Shooting X-rays, performing ultrasound on composites, dye penetrant inspections on engine parts, and magnetic particle on weapons mounting equipment are just a few of the tasks NDI technicians perform.

"Our job is essential for crack detection and engine integrity. Without our job an aircraft could crash and people could get hurt," said Staff Sgt. Samuel Russell an NDI craftsman from the 5th Maintenance Squadron.

Russell understands how crucial his job is for the mission.

"Our job is important to the Minot AFB mission because we are the section that can verify if something has sound integrity," said Russell, a Belleville, Michigan native.

NDI identifies small problems before they become very large problems.

"If there is a crack in the wing of an aircraft, we can identify it before it potentially causes the loss of an aircraft and, god forbid, the crew," said Senior Airman Jordan Hayes, 5th MXS NDI journeyman.

As with any type of maintenance on an aircraft, the maintainers in NDI tackle a variety of issues from day to day.

"Many of our call jobs differ from the next," Hayes added. "NDI is a career field where you can see something new every day."

In order to conduct successful missions, both the aircraft and aircrew must maintain excellent physical condition. Just as one would rely on medical professionals to perform analysis and identify the cause of ailments, aircraft maintainers depend on non-destructive inspection specialists to detect discontinuities within aircraft structures and recommend corrective actions.

"The tests we perform to detect flaws aid in decisions to make an element non-serviceable or even ground an aircraft," Russell said.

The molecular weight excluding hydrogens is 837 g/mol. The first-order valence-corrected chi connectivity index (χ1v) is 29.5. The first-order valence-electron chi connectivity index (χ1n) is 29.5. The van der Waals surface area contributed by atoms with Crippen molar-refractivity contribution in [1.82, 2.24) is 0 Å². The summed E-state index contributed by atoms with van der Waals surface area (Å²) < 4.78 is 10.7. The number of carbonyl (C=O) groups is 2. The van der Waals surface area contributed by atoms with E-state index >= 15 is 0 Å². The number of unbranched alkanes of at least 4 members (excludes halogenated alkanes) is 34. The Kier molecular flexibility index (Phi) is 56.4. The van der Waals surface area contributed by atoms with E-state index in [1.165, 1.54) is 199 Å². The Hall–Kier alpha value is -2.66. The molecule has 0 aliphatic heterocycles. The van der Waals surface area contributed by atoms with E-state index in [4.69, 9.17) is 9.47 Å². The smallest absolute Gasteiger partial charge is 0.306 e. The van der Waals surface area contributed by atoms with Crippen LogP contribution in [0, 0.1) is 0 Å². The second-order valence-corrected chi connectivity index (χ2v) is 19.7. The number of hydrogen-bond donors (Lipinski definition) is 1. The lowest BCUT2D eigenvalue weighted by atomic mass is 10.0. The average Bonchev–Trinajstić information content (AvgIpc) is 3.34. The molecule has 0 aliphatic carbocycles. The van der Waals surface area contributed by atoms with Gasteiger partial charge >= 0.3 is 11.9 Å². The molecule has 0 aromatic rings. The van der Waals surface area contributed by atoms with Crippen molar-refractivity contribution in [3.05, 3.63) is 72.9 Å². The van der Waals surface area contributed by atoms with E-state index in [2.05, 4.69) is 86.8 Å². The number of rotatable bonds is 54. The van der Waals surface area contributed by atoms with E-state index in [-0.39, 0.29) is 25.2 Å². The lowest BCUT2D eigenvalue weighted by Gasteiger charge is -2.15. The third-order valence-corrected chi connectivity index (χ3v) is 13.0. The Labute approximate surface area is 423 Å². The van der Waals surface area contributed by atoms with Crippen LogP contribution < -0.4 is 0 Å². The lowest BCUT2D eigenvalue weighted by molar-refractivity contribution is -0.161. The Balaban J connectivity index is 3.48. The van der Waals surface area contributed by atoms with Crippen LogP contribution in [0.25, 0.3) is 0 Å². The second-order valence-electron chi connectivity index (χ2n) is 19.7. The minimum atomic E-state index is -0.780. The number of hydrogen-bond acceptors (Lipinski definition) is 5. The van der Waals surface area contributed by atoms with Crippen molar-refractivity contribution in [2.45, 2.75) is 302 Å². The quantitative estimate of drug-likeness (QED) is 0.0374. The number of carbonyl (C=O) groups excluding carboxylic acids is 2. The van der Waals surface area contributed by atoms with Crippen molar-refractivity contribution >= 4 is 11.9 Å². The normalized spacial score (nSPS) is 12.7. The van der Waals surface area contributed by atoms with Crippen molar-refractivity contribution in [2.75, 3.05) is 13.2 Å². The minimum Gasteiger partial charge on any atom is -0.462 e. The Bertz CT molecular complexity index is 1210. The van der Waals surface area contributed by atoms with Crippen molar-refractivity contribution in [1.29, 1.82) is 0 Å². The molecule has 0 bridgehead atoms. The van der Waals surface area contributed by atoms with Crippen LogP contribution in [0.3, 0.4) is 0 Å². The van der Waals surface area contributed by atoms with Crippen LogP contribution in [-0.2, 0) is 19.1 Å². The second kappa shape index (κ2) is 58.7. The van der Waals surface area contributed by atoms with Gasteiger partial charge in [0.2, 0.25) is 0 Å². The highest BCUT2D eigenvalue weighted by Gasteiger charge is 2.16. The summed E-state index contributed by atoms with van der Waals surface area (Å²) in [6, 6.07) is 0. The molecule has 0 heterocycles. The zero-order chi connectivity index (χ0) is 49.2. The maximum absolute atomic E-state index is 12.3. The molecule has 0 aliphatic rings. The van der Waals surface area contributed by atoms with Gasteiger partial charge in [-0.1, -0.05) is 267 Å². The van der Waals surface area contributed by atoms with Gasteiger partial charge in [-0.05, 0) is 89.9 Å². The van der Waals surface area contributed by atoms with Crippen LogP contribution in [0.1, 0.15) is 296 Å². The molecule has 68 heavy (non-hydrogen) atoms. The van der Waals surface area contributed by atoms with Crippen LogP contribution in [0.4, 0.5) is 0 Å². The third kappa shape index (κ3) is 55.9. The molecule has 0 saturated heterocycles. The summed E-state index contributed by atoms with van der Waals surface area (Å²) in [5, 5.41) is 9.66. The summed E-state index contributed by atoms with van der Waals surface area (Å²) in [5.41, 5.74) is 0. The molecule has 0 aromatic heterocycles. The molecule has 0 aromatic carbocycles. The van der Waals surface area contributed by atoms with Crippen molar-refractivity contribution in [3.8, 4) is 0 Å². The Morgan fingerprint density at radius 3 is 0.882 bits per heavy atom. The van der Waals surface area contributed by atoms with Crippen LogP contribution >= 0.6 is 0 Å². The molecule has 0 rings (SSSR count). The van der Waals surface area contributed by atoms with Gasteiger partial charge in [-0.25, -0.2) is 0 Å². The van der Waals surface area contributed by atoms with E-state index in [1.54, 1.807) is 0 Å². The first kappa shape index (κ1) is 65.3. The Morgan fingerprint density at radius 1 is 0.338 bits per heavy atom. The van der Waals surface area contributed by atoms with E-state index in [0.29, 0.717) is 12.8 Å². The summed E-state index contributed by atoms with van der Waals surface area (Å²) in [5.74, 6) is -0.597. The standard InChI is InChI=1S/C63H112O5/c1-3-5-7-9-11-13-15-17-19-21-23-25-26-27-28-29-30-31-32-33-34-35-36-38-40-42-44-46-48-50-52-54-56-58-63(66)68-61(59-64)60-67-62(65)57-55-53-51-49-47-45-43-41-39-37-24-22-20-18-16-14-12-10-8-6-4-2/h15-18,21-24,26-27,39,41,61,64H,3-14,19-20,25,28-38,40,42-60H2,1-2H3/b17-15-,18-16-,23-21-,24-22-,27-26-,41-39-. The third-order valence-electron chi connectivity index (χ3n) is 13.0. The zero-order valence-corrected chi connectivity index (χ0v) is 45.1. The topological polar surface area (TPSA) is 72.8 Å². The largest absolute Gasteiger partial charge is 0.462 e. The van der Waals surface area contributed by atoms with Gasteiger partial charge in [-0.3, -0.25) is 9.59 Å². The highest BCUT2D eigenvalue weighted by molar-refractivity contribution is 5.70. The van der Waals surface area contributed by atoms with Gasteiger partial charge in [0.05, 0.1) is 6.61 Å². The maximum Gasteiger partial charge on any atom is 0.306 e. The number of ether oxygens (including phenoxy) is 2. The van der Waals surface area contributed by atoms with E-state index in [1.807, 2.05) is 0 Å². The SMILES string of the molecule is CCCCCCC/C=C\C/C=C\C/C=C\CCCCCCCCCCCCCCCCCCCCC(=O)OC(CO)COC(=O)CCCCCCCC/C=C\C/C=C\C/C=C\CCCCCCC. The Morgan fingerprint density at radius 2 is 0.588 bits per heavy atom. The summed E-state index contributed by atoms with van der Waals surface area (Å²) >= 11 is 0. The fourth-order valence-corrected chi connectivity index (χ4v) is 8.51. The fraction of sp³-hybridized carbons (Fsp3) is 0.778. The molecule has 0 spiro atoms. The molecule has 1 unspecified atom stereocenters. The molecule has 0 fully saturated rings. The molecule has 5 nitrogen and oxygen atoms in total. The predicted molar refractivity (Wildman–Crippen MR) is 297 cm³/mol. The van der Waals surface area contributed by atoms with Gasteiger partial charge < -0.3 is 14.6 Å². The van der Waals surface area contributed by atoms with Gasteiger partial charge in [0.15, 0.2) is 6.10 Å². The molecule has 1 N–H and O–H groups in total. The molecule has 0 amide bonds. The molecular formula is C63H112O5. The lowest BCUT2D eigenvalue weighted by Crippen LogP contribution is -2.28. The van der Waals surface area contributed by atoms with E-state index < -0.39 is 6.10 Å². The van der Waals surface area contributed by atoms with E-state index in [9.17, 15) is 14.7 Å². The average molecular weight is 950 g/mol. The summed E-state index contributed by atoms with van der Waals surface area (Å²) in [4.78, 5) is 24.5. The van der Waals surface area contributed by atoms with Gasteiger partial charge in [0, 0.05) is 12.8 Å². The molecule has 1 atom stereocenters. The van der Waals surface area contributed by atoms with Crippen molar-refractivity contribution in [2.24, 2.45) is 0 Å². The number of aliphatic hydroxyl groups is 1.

With meticulous scrutiny, NDI helps identify faulty aircraft for repair, keeping Minot's bombers ready for anything that might come their way.

Third Alaska assignment for 3rd Wing commander

by Air Force 2nd Lt. Michael Trent Harrington
JBER Public Affairs


8/29/2014 - JOINT BASE ELMENDORF-RICHARDSON, Alaska -- "The 3rd Wing is a certain thing in an uncertain world," Air Force Col. Charles Corcoran said on a gray and rainy morning at Joint Base Elmendorf-Richardson.

Corcoran assumed command of Joint Base Elmendorf-Richardson's 3rd Wing, the largest unit in the 11th Air Force, in a ceremony at Hangar 1 Monday. Corcoran arrives after a deployed tour as the chief of staff of Air Force Central Command in Qatar.

The outgoing commander, Air Force Col. David Nahom, departs as a newly-promoted brigadier general to serve as the director of Regional Affairs with the Deputy Undersecretary of the Air Force for International Affairs at the Pentagon.

Corcoran is already something of an Anchorage expert. Corcoran's role as head of the 3rd Wing marks his third assignment to JBER and his second as a commander. In the late 1990s, he served as a weapons officer for the 19th Fighter Squadron, flying F-15 Eagles before the unit moved to Hawaii. He returned from 2007 to 2009 as commander of the 525th Fighter Squadron.

Air Force Lt. Gen. Russell Handy, Alaskan Command and 11th Air Force commander, spoke on the process of identifying five or six Air Force men and women to assume one of the most important commands in the Pacific.

"I tried. I tried really hard to come up with that list," Handy said. "And no matter how many ways I looked at it I kept coming up with only one choice: (Col.) Corcoran."

The 3rd Wing represents one of the most diverse and strategic commands in the Air Force - with the F-22 Raptor, C-17 Globemaster III, C-12 Huron, and E-3 Sentry aircraft, as well as partnership with Air National Guard and Air Force Reserve components.

Corcoran will be charged with running "top cover for America" - responsible to North American Aerospace Defense Command, the Pacific Air Forces and the 11th Air Force for early warning, detection and interception of unidentified aircraft.

Corcoran takes the reins of the 3rd Wing at a busy time. The wing's two F-22 fighter squadrons will attend major training exercises in Hawaii and Guam next month, and both F-16 Fighting Falcons and Navy F/A-18C Hornets are slated to participate in dissimilar air combat training here in coming weeks.